The Dutch government on was Wednesday ordered, by the country's highest court, to approve funding for a new Islamic school in Amsterdam which it had sought to ban.
Funding for the school was refused in 2014 by Deputy Education Minister Sander Dekker, after a member of the school's board voiced support for the so-called Islamic State jihadist group.
But the Council of State on Wednesday found there "is no valid reason for refusing the funding" after hearing the school had distanced itself from the man's remarks as well as any kind of extremism.
The man in question had also been dismissed from the board, the court said in its ruling.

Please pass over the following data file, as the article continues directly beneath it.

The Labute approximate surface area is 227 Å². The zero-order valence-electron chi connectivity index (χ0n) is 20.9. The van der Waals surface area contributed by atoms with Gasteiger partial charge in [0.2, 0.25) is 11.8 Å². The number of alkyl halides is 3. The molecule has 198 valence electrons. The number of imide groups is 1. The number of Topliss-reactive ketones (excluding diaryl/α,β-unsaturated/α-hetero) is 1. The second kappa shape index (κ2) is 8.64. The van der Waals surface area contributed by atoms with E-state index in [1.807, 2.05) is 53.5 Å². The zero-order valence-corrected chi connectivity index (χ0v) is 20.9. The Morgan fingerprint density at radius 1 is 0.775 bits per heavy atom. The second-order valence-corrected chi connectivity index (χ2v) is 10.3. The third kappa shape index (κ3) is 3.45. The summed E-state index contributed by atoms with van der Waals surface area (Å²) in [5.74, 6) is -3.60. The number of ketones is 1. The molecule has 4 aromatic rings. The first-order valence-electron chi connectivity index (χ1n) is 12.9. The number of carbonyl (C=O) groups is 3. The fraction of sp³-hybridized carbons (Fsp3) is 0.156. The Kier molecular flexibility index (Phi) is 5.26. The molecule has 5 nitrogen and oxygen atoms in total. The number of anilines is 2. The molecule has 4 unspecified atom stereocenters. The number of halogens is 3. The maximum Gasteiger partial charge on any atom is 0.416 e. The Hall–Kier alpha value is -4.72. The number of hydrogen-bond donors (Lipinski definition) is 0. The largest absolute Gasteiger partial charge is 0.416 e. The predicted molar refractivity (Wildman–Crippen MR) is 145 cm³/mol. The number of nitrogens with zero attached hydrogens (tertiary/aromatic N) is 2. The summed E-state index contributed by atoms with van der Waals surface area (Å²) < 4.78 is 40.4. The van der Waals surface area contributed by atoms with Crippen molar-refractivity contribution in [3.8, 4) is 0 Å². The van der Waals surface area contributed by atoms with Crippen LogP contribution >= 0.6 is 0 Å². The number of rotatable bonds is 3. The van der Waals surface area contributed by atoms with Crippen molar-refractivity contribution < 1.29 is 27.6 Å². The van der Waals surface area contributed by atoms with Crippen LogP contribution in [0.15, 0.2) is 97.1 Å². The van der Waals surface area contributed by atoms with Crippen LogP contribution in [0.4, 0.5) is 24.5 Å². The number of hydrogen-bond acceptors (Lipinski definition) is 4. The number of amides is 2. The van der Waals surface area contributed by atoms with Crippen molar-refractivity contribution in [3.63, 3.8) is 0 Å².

Dekker was ordered by the court to reverse his decision and find finances by Tuesday, August 1, ahead of the start of the next school year.
The issue of Islam and its influence on Dutch society has long fuelled debate here, with outspoken far-right MP Geert Wilders having made a ban on the Koran and mosques a central plank of this year's parliamentary elections.
His Freedom Party is now the second largest political group in parliament after winning 20 seats in the March polls.
The school, which would become only be the second Islamic high school in the country, is expected to welcome some 200 students this year. Dutch media reported it would have to be housed initially in temporary accommodation.
Dekker said he was frustrated by the decision, and still had concerns about "the quality of the education" that would be offered.
"We must do everything we can to ensure that our children get the education that they are entitled too, and learn what it means to be part of Dutch society," he told public broadcaster NOS.
He has also asked the schools inspectors to check whether the school meets the country's educational requirements.